Friday, December 2, 2011

The Importance of Writing Good Copy

by Elizabeth S. Craig, @elizabethscraig

100_5048Jane Friedman had a great post on Writer Unboxed on Wednesday.  She said that copywriting is the number one overlooked skill for authors.

In her post, Jane covers several different ways that copywriting is important to writers.  

I loved her post because I’ve found exactly the same thing.  There have been tons of times when copywriting skills have come in handy.  Here are some places I’ve found copywriting useful:

Very short and sweet copy:  Bookmarks, directories/catalogs, tiny bios for places like Twitter, Twitter headlines, etc.  If you write enough Twitter headlines, you’ve mastered the art of headline writing.  For bookmarks, you’ve really just got a few words to say something about your book.  Twitter is 140 characters for a bio or tweet.

Long copy:  Writing a long bio is one of the hardest things I’ve ever had to write.  My life isn’t the most fascinating thing on paper.  But it’s amazing how many times I’m asked for a long bio. Plus, we always have an “about me” page to fill on our website or blog.  If you self-publish, you would need to come up with a product description for your book, too—not too long, but not too short, either.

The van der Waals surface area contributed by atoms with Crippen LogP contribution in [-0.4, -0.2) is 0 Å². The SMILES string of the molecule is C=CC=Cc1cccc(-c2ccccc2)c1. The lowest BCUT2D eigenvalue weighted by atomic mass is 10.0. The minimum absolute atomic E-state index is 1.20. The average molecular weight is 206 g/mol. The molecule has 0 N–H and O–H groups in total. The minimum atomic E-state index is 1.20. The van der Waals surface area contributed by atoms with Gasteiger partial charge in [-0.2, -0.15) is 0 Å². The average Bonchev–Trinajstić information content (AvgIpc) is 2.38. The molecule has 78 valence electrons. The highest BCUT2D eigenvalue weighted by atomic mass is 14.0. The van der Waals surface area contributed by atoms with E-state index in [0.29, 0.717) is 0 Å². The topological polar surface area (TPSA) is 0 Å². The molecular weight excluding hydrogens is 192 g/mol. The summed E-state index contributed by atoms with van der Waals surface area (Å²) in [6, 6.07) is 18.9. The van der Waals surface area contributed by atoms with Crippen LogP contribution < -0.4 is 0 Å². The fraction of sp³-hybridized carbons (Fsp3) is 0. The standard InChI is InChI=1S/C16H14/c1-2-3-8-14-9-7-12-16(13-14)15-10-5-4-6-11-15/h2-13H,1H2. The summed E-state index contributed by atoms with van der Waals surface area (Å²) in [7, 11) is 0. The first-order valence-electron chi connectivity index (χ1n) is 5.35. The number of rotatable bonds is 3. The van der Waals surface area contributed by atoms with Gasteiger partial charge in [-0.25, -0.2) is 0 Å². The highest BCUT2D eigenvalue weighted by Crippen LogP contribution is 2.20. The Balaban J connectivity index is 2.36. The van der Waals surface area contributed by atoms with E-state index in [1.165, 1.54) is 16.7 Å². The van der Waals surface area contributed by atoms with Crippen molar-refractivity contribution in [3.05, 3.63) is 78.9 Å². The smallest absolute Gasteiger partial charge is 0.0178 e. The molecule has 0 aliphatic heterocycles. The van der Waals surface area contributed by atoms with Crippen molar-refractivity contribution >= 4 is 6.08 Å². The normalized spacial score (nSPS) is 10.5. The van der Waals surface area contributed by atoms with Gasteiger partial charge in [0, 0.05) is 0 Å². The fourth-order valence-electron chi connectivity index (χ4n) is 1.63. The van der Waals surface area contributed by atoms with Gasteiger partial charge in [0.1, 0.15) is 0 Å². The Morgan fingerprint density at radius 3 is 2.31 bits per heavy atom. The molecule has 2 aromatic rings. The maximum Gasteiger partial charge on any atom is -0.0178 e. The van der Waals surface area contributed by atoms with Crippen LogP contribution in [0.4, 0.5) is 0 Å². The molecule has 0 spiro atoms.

Short ad-style copy:  My editor sometimes asks me to read other books from Penguin authors and to blurb them if I like the books.  If I’m writing copy that goes on a cover or inside the book, it’s got to be pithy and persuasive.

Titles:  I’m always asked to submit title ideas for my books.  My publishers rarely choose them (they have a whole department of professional copywriters), but I want to submit something to them that is worthy of being chosen.  I did come up with Pretty is as Pretty Dies.

Epub Everything: In this new era of publishing, we’d better be ready to write all kinds of copy.  For Progressive Dinner Deadly, I wrote all the copy for the book…product description, title, and any short ad copy related to the mystery.

Professional emails:  Copywriting skills come in handy even with something that seems basic and mundane, like emails.   But it’s good to be able to write an email that gets to the point quickly.

Writing copy is definitely different from writing our novels.  I’ve found that it can be very satisfying, though (maybe because we’re using a different part of our brain?  Or because it’s a challenge.)

What kinds of copy have you had to learn to write?  Have you found that it comes easier with practice?